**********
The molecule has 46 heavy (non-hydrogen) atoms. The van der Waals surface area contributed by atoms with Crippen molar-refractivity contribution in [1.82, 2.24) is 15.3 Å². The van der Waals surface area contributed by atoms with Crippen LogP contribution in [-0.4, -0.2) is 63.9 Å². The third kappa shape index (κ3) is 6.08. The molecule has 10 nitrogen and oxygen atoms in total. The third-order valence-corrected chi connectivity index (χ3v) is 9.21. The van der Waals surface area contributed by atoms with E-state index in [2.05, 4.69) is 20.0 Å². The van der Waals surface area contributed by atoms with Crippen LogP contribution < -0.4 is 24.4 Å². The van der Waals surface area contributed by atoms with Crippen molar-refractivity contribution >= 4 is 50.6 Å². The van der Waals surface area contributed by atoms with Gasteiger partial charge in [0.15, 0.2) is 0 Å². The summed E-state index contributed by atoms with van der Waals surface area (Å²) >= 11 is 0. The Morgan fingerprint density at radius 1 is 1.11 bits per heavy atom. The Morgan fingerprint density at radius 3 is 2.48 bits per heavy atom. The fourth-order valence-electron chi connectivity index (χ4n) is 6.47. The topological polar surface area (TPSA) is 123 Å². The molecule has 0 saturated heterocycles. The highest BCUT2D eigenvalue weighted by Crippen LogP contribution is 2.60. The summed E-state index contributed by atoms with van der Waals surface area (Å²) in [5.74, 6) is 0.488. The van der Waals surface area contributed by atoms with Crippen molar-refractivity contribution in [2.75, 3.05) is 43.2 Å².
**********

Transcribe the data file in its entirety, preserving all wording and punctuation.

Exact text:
The molecule has 46 heavy (non-hydrogen) atoms. The van der Waals surface area contributed by atoms with Crippen molar-refractivity contribution in [1.82, 2.24) is 15.3 Å². The van der Waals surface area contributed by atoms with Crippen LogP contribution in [-0.4, -0.2) is 63.9 Å². The third kappa shape index (κ3) is 6.08. The molecule has 10 nitrogen and oxygen atoms in total. The third-order valence-corrected chi connectivity index (χ3v) is 9.21. The van der Waals surface area contributed by atoms with E-state index in [2.05, 4.69) is 20.0 Å². The van der Waals surface area contributed by atoms with Crippen LogP contribution < -0.4 is 24.4 Å². The van der Waals surface area contributed by atoms with Crippen molar-refractivity contribution >= 4 is 50.6 Å². The van der Waals surface area contributed by atoms with Gasteiger partial charge in [0.15, 0.2) is 0 Å². The summed E-state index contributed by atoms with van der Waals surface area (Å²) >= 11 is 0. The Morgan fingerprint density at radius 1 is 1.11 bits per heavy atom. The Morgan fingerprint density at radius 3 is 2.48 bits per heavy atom. The fourth-order valence-electron chi connectivity index (χ4n) is 6.47. The topological polar surface area (TPSA) is 123 Å². The molecule has 0 saturated heterocycles. The highest BCUT2D eigenvalue weighted by Crippen LogP contribution is 2.60. The summed E-state index contributed by atoms with van der Waals surface area (Å²) in [5.74, 6) is 0.488. The van der Waals surface area contributed by atoms with Crippen molar-refractivity contribution in [2.75, 3.05) is 43.2 Å².